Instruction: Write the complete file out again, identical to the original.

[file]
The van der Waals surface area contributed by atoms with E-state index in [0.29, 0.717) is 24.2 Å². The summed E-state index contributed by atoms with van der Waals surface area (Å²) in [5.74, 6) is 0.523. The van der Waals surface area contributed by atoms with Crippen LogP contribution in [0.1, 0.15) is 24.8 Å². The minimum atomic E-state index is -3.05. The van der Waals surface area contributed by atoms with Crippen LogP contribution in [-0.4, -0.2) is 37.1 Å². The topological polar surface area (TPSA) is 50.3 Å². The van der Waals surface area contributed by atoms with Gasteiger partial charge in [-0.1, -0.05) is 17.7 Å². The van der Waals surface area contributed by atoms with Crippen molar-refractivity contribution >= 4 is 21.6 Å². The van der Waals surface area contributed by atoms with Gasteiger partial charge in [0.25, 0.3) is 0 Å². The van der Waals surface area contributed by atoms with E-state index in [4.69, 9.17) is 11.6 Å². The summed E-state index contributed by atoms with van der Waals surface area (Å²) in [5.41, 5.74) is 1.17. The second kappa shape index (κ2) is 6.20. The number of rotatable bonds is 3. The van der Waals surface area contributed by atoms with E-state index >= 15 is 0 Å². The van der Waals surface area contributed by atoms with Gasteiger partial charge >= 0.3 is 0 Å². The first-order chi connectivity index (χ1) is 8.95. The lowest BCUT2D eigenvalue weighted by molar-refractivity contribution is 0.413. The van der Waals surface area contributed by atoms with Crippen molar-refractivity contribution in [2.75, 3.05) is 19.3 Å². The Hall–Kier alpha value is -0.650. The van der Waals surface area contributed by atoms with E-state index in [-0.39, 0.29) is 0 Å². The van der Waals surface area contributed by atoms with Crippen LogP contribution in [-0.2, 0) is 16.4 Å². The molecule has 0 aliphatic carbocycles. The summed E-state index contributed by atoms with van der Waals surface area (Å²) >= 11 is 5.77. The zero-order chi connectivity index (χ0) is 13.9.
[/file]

The van der Waals surface area contributed by atoms with E-state index in [0.29, 0.717) is 24.2 Å². The summed E-state index contributed by atoms with van der Waals surface area (Å²) in [5.74, 6) is 0.523. The van der Waals surface area contributed by atoms with Crippen LogP contribution in [0.1, 0.15) is 24.8 Å². The minimum atomic E-state index is -3.05. The van der Waals surface area contributed by atoms with Crippen LogP contribution in [-0.4, -0.2) is 37.1 Å². The topological polar surface area (TPSA) is 50.3 Å². The van der Waals surface area contributed by atoms with Gasteiger partial charge in [-0.1, -0.05) is 17.7 Å². The van der Waals surface area contributed by atoms with Crippen molar-refractivity contribution >= 4 is 21.6 Å². The van der Waals surface area contributed by atoms with Gasteiger partial charge in [0.25, 0.3) is 0 Å². The van der Waals surface area contributed by atoms with E-state index in [4.69, 9.17) is 11.6 Å². The summed E-state index contributed by atoms with van der Waals surface area (Å²) in [5.41, 5.74) is 1.17. The second kappa shape index (κ2) is 6.20. The number of rotatable bonds is 3. The van der Waals surface area contributed by atoms with E-state index >= 15 is 0 Å². The van der Waals surface area contributed by atoms with Gasteiger partial charge >= 0.3 is 0 Å². The first-order chi connectivity index (χ1) is 8.95. The lowest BCUT2D eigenvalue weighted by molar-refractivity contribution is 0.413. The van der Waals surface area contributed by atoms with Crippen molar-refractivity contribution in [2.75, 3.05) is 19.3 Å². The Hall–Kier alpha value is -0.650. The van der Waals surface area contributed by atoms with E-state index in [-0.39, 0.29) is 0 Å². The van der Waals surface area contributed by atoms with Crippen LogP contribution in [-0.2, 0) is 16.4 Å². The molecule has 0 aliphatic carbocycles. The summed E-state index contributed by atoms with van der Waals surface area (Å²) >= 11 is 5.77. The zero-order chi connectivity index (χ0) is 13.9.